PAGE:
By Matt Singer
[Photo: “Billy the Kid,” Elephant Eye Films, 2007]
The first thing we notice about Billy is his eyes, because they never stop moving. When we first meet our titular 15-year-old hero, he’s seated in the backseat of a moving car, making jokes and chatting up a storm. But if he’s acting like he’s comfortable in front of the camera, his eyes tell a different story, darting left to the car window and right to the person behind the camera; up to the ceiling, down to his feet. Funny as he is, there’s maybe something just a wee bit off about Billy.
That air of oddness, coupled with a natural affinity for honest self-assessment, are almost certainly what drew director Jennifer Venditti to Billy. Looking for “real kids” (italics hers, per the press notes) as part of her day job as a New York City casting director, Venditti discovered Billy in a Maine high school cafeteria. After hearing about him from a bunch of bullies, she introduced herself. “Within seconds,” she writes in her director’s statement, “I was both awed and unnerved by his personality.” Despite or perhaps in spite of the other students’ taunts, Billy got cast and eventually became the subject of this film as well.
His life, simplistic as it might seem on paper, is more than enough to carry “Billy the Kid,” particularly when shot by Venditti with a remarkable level of access to (and intimacy with) the main characters. Billy’s conversations with the two most important women in his life his patient-beyond-belief mother and the object of his affections, Heather are, in a world that’s grown tolerant to the sort of “reality” portrayed on “The Hills,” more than a breath of fresh air. They’re like a sucker punch to the stomach, knocking you senseless with their candor and, above all, their true-to-life awkwardness. One rapturously uncomfortable scene finds Billy, who is an utter gentleman but totally clueless about woman, wooing his beloved Heather and trying to impress her family all at the same time (“You must be Heather’s grandmotherÃ¢â‚¬Â¦I’m sure she’s mentioned me!”). As more and more members of Heather’s clan file in and out of their coffee shop, the scene goes on and on, at least ten minutes of screen-time, morphing into a mesmerizing cross between an Arlo Guthrie song and a “Peanuts” comic strip.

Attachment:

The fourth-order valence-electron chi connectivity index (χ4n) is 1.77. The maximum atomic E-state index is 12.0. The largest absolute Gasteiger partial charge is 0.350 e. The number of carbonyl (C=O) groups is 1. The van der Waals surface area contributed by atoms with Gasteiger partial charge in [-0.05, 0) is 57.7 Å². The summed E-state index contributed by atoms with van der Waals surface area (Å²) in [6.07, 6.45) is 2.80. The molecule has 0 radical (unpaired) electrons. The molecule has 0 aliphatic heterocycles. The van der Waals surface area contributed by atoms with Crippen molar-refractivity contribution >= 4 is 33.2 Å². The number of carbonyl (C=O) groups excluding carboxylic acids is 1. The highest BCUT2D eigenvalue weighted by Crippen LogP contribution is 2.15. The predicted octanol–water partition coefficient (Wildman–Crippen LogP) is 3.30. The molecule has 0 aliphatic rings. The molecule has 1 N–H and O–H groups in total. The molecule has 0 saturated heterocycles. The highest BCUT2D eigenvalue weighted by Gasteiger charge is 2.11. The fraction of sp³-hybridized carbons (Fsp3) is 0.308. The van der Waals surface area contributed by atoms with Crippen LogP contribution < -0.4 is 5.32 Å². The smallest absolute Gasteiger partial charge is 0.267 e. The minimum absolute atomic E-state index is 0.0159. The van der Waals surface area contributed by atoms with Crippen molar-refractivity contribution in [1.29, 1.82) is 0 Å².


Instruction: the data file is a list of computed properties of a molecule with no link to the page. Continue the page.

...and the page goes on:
Still, it’s not all roses and goofy teenage pining. Even before Billy’s now-absent father abused him, he had anger issues and troubles in school so extensive one psychologist told his mom to have him committed. (The pictures of the dad scattered throughout Billy’s home blur out his face, a tactic likely due to legal reasons that nevertheless adds a poignant element to Billy’s stories.) Venditti witnesses a few of Billy’s creepier moments personally, most acutely when, after his first on-camera interaction with Heather, he retreats to a bathroom where we hear him whisper the word “Death…” over and over. Those who saw it might notice that the abused past and penchant for wearing masks resemble Rob Zombie’s conception of the young Michael Myers in his version of “Halloween.”
But Venditti’s aim isn’t to vilify or condemn Billy, only to portray honestly the complex life of a real American teenager, blemishes and all (though it should be noted that for whatever other real problems Billy has, acne is not one of them). Billy’s confused and, yeah, maybe a little unsettling at times, but he’s also well-intentioned, honorable, funny and smarter that you expect. Like another similarly potent documentary from earlier this year, “The King of Kong,” “Billy the Kid” finds relatability and universality in a story of outcasts. I’m not ashamed to say I had some moments in my youth worthy of Billy the Kid, and even a few that put him to shame. We’re all Billy, in some ways. Except maybe those shifty eyes. Billy should really get those checked out.